4. Sintra National Palace. The setting of a thousand years of history, Sintra National Palace was founded under Arab rule and is the sole survivor of Portugal’s medieval palaces. Surprisingly, it has basically remained unchanged since the 16th century. Inhabited for nearly eight centuries by the Portuguese monarchy, all of the rooms remain furnished and very well-preserved. The largest of all the rooms, the Swan Room is a highlight of any visit.

A highlight of any visit is the Swan Room, the largest of all the rooms.

Massive, historic and beautiful, Sintra National Palace should definitely be on your list. Another compelling reason to visit: It’s convenient! Unlike some of the other palaces, it is not perched on top of a mountain or dangling over the edge of a cliff. It’s located smack in the middle of the historic town center, making for an easy walk from the train station.

One of the last great Rococo buildings to be designed in Europe, the National Palace of Queluz and its historical gardens are remarkable.

5. National Palace of Queluz. One of the last great Rococo buildings to be designed in Europe, the National Palace of Queluz and its historical gardens are remarkable. Built as a summer retreat, it was used as a discreet location to confine Queen Maria as she descended into madness.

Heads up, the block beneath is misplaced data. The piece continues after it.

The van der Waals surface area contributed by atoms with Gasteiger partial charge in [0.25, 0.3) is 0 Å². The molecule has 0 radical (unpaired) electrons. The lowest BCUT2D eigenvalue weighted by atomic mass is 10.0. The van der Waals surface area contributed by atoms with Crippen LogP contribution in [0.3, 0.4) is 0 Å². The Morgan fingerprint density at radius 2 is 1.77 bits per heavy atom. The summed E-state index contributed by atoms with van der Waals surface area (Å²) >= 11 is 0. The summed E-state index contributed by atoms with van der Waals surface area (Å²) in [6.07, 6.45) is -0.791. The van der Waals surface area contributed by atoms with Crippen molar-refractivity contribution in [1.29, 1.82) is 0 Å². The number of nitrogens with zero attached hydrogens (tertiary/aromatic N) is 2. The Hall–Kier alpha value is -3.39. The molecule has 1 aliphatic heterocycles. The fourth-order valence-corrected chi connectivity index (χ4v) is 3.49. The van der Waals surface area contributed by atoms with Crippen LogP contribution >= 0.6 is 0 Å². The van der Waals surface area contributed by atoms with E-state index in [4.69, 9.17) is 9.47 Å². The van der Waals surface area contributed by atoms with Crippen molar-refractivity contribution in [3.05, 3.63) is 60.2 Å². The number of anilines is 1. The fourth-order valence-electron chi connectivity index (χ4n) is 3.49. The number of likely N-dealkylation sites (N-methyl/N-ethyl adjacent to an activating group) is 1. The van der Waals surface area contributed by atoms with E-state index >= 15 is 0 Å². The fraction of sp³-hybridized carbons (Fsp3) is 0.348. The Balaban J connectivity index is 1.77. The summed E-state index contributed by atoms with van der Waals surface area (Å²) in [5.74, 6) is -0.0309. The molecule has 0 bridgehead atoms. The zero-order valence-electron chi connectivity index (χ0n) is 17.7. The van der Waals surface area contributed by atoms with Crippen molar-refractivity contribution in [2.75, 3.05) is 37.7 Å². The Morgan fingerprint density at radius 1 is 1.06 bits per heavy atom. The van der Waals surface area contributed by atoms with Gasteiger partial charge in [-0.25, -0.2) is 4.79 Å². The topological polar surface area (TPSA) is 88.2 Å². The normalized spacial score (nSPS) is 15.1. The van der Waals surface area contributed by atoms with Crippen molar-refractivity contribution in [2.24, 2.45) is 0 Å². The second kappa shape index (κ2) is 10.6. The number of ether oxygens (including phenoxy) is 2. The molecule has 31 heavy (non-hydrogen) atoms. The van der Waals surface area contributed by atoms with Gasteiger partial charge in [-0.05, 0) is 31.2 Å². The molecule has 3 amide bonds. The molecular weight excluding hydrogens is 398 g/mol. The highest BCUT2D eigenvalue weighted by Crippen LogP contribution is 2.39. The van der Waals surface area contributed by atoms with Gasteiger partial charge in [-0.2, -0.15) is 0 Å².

So, that’s it. Those are my five favorite fairytale castles in Portugal! Other blockbuster attractions include Palace Duques de Bragança, the Moorish Castle and the Palace of Monserrate. And don’t worry. You certainly won’t starve to death while castle-hopping. Portugal has some of the most incredible cuisine on this Earth! All along the way, you’ll find plenty of charming cafes, wonderful restaurants and gorgeous wine bars.
Hmmm… a few castles, a little sangria, a comfy guesthouse — I can’t think of a more fabulous fairytale vacation. Can you? x Sandy